Gardeners often skip over planting their window boxes and containers for spring because they feel like soon enough they’ll be planting annuals. At Victoria Gardens, we don’t recommend putting annuals outside until the threat of frost has passed; Mother’s Day, the second Sunday in May, is our “safe” date for outdoor flower gardening after the thaw.
Even dividing an overgrown hosta, planting a piece of it in a pot, and watching it leaf out every day can be uplifting.
But you could start having color and blooms in your planters as early as March! March, April, and half of May is a long stretch of time—made even longer by the lack of color in your planters!Use spring blooming perennials in your containers, along with potted spring blooming bulbs, to celebrate the first moments of spring.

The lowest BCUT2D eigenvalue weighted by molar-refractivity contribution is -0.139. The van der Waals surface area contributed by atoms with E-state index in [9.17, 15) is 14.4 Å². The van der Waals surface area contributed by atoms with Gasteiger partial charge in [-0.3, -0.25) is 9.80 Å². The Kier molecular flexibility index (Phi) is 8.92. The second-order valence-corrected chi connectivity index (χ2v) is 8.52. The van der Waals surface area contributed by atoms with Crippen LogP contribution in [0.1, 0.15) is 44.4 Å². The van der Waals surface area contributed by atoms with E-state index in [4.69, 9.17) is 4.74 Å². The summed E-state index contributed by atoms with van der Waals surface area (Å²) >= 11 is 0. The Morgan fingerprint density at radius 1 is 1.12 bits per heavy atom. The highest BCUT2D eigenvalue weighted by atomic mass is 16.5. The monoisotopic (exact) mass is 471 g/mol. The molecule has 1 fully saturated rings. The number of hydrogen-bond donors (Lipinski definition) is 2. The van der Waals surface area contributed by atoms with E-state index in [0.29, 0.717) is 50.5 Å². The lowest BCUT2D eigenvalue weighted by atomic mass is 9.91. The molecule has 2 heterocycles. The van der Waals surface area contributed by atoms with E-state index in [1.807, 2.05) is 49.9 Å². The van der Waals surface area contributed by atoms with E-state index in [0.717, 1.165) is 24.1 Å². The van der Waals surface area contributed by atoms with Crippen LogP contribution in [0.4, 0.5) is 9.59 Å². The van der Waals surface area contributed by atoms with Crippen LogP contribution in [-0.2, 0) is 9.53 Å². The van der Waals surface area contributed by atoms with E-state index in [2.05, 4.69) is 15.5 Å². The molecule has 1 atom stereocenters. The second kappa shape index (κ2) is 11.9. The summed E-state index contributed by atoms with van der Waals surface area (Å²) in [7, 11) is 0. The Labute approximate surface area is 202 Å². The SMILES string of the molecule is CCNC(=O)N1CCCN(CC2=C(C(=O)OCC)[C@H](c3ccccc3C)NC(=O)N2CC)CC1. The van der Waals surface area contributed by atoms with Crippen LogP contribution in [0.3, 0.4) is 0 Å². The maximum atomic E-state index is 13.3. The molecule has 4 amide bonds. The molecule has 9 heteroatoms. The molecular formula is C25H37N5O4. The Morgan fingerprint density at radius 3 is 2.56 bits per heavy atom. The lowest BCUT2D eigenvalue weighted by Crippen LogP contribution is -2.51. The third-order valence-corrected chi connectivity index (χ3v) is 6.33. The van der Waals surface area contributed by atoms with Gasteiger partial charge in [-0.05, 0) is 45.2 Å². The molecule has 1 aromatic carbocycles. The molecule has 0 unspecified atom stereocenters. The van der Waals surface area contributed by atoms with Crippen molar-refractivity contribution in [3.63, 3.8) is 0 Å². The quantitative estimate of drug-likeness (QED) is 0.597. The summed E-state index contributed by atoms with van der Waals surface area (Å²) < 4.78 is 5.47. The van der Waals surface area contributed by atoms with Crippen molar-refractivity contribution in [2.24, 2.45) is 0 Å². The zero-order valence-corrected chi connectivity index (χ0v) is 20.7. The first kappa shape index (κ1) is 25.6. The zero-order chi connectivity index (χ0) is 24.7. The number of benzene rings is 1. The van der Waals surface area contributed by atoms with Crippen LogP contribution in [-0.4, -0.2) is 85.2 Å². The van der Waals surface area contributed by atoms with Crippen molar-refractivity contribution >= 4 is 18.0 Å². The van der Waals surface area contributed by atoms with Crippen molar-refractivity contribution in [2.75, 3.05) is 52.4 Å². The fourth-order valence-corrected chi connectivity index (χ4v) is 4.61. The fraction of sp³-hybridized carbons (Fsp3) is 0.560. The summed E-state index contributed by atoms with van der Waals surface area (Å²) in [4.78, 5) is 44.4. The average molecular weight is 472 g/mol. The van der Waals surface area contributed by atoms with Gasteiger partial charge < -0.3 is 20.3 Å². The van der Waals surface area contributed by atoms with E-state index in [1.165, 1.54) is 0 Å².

Then in May, you can move those bulbs and perennials into your garden and replace them with annuals to give you color from May until the first hard frost of October.
Every spring we have tulips, hyacinth, snow drops, and daffodils available in pots. So, if you forgot to plant your spring blooming bulbs in the fall, you can still experience these vibrant heralds of spring.
Visit your favorite nursery early and pick up a combination of hellebore, candytuft, ajuga, and spring blooming bulbs for your window boxes or the planter by your front door. Even dividing an overgrown hosta, planting a piece of it in a pot, and watching it leaf out every day can be uplifting.
Another idea to get the most out of your window boxes and planters in early spring is to seed salad greens into your containers. Extend the growing season and keep those greens close to the kitchen door for salad on an April evening. Or think “out of the box” and use a small trellis to grow snap peas in a container on your porch or deck.
After a long winter, you have so many opportunities to savor spring—even earlier than you usually do!